Very few Mach3 customers have upgraded to Mach4. Many of us waited years for Mach4 to arrive, and were very disappointed in what we saw. Most of the biggest Mach3 supporters have moved on to other controls.

    Gerry

    UCCNC 2017 Screenset
    http://www.thecncwoodworker.com/2017.html

    Mach3 2010 Screenset
    http://www.thecncwoodworker.com/2010.html

    JointCAM - CNC Dovetails & Box Joints
    http://www.g-forcecnc.com/jointcam.html

    (Note: The opinions expressed in this post are my own and are not necessarily those of CNCzone and its management)


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    Default Re: Best components?

    Quote Originally Posted by jgwentworth96 View Post
    I have yet purchase anything from them, but automationoverstock.com is very interesting and has good pricing. They purchased the remaining stock of the US warehouse of HIWIN rails and they have some NSK ball-screws as well.
    I will have to take a look. Thanks for the tip.

    Ger21 - Interesting history on Mach. I am trying to relate my knowledge of production machines with Fanuc or other proprietary controls (mostly Haas) into my own creation. I remember when we got a Hurco in the machine shop in high school back around 1990. We thought it was the coolest thing ever since we only got to see CNCs in full production shops and we now had one to play with in class.

    What do you think are the better bang for the buck programs?



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    Default Re: Best components?

    The issue of control software / hardware apparently is a very personal thing so when you ask questions focused on which is best you will likely get widely varying answers.

    For example the absolute cheapest route, for a respectable controller, is likely GRBL running on Arduino. It is very limited due to the micro processor it is built upon. Do realize though that ports to ARM controllers exist. My suspicion is that you wouldn't be happy going this route due to exposure to high end controllers but this is the viable low end.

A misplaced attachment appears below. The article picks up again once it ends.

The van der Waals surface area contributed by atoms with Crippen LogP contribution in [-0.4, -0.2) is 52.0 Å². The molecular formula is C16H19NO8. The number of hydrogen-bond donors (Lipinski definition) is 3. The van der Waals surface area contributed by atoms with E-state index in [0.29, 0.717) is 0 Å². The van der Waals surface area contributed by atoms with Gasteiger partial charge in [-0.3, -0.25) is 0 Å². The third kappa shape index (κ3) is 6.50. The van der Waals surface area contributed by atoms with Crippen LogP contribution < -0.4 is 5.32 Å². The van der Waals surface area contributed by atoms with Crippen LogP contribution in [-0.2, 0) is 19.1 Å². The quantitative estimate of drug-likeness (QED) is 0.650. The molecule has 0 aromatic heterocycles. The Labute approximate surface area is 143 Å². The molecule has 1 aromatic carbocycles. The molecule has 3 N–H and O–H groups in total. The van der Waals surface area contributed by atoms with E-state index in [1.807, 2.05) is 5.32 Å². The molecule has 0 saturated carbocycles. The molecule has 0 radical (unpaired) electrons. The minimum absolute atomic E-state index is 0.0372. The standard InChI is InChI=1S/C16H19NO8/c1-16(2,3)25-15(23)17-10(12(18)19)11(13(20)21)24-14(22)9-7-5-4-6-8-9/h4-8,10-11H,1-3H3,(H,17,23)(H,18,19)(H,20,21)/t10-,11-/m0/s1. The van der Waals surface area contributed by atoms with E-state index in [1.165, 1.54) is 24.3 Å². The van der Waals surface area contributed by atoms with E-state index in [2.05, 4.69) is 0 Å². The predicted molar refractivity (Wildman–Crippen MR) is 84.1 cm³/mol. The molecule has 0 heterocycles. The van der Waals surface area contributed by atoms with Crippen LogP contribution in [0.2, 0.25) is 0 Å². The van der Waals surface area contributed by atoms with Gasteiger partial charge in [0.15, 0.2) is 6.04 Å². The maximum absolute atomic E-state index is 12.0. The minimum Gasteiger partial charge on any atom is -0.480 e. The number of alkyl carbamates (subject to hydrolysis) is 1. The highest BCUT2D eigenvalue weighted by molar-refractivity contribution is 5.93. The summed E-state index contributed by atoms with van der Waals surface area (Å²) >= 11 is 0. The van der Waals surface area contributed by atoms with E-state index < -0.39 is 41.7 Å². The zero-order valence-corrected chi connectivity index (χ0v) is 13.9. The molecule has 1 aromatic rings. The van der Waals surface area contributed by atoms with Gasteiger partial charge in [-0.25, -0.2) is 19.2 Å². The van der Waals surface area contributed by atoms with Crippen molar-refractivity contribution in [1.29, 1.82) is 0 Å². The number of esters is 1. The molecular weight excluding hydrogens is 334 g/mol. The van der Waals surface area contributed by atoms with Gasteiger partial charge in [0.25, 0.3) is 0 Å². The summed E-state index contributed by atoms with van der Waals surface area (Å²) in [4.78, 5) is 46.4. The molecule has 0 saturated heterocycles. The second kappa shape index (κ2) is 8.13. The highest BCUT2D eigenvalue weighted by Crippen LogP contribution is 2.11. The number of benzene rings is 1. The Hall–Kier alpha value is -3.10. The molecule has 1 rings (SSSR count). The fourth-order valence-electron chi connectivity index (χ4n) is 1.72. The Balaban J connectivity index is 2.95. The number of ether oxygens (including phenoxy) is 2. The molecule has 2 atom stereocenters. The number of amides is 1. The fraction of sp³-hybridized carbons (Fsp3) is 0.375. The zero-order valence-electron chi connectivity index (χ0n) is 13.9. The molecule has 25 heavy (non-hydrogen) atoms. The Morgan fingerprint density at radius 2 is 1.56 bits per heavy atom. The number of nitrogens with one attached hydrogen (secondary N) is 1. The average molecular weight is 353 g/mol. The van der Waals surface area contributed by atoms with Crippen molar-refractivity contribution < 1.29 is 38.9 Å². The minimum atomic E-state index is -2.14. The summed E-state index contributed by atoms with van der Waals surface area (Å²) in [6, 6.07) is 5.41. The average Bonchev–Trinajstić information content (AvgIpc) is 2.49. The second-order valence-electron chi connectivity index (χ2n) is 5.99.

LinuxCNC might be comparable to what you are familiar with capability wise. I do however believe that they have painted themselves into a corner trying to run realtime off commodity PCs. This mainly due to issues if I/O on modern PCs. In any event well worth a look.

    I have to agree with the above comments related to Mach 3/4. The only good thing here is support for external motion controllers.

    Centroids DIY solutions, including Acorn, are very interesting if you like the Centroid way of doing things. They offer what i would have to say is the closest thing to a professional solution at the asking price point. Several people have gone this route recently so try looking for those threads. All indications are surprisingly good stability right out of the box.

    One thing not often considered here is buying a CNC controller directly from China. The costs are surprisingly low for FANUC emulating or "ripping off" controllers. The biggest issue in my mind is communications which has me reluctant.

    This is just a quick overview there are probably a dozen more solutions for CNC on DIY machines. This doesn't even consider all of the reprap controllers out there.

    Lastly you could always buy a used Fanuc controller considering that you know your way around them.